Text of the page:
In recognition of last Friday’s Data Privacy Day, Facebook finally introduced HTTPS capability and a slew of other upgraded security tools. But it might not be enough: Today, PandaLabs announced two new malware viruses that are attacking user accounts.
As always, users need to be exceptionally careful of unknown or sketchy e-mails and messages. Avoid opening links or opening attached files from unknown sources – and don’t provide any personal information to an application request. Here are some details on the specific malware strains you need to be on the lookout for.
Asprox.N is a Trojan that comes in the form an e-mail with downloadable file. The message informs you that your Facebook is being used to spam other accounts and that your password has been changed – and in order to retrieve that information you have to open the attached file. It should go without saying, but just for good measure we will: Don’t open the file. It will be labeled “Facebook_details.exe,” and opening it means you’ve just given the virus access to spam your various contacts to all eternity. Check out a screenshot below.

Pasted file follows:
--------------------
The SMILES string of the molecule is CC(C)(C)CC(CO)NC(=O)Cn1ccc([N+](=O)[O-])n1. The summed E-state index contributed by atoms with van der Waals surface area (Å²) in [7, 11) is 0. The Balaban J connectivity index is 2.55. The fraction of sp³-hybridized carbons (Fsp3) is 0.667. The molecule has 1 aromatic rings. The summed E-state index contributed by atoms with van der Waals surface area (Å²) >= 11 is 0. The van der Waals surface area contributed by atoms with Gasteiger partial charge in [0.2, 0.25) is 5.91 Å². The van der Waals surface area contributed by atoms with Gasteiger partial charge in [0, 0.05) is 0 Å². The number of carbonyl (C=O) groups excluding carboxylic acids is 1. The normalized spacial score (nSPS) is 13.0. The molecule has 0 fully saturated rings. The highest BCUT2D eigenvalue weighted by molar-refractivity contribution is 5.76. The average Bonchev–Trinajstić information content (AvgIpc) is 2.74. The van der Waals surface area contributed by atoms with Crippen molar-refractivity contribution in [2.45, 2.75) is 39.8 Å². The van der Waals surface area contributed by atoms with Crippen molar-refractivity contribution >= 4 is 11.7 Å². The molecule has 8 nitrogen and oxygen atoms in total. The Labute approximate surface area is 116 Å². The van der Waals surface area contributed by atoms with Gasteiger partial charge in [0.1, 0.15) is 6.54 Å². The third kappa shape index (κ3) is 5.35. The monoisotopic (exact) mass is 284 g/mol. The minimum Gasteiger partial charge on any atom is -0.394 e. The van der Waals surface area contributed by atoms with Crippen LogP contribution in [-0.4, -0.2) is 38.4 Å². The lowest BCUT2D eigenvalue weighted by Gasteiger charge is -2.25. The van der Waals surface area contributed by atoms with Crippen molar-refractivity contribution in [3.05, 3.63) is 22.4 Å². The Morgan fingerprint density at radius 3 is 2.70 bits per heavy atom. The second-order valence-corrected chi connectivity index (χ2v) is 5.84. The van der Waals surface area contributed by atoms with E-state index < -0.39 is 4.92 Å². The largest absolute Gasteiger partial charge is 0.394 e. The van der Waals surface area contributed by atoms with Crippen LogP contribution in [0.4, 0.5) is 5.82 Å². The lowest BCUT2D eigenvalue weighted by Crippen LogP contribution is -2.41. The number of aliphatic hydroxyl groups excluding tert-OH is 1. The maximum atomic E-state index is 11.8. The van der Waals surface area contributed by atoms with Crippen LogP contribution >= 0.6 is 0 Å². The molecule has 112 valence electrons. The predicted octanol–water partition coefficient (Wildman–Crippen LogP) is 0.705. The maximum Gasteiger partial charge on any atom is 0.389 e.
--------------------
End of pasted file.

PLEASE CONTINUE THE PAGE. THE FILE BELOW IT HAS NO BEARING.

Lolbot.Q is a virus making its rounds on instant messaging clients via an infected link. “Clicking the link downloads a worm designed to hijack Facebook accounts, blocking users’ access while informing that the account has been suspended,” PandaLabs reports. To get your account back, the virus requires you to fill out a survey that requires your cell phone number, which is then billed $11.60 a week. Here’s a look at Lolbot.Q (in Spanish).
(Photos from PandaSecurity)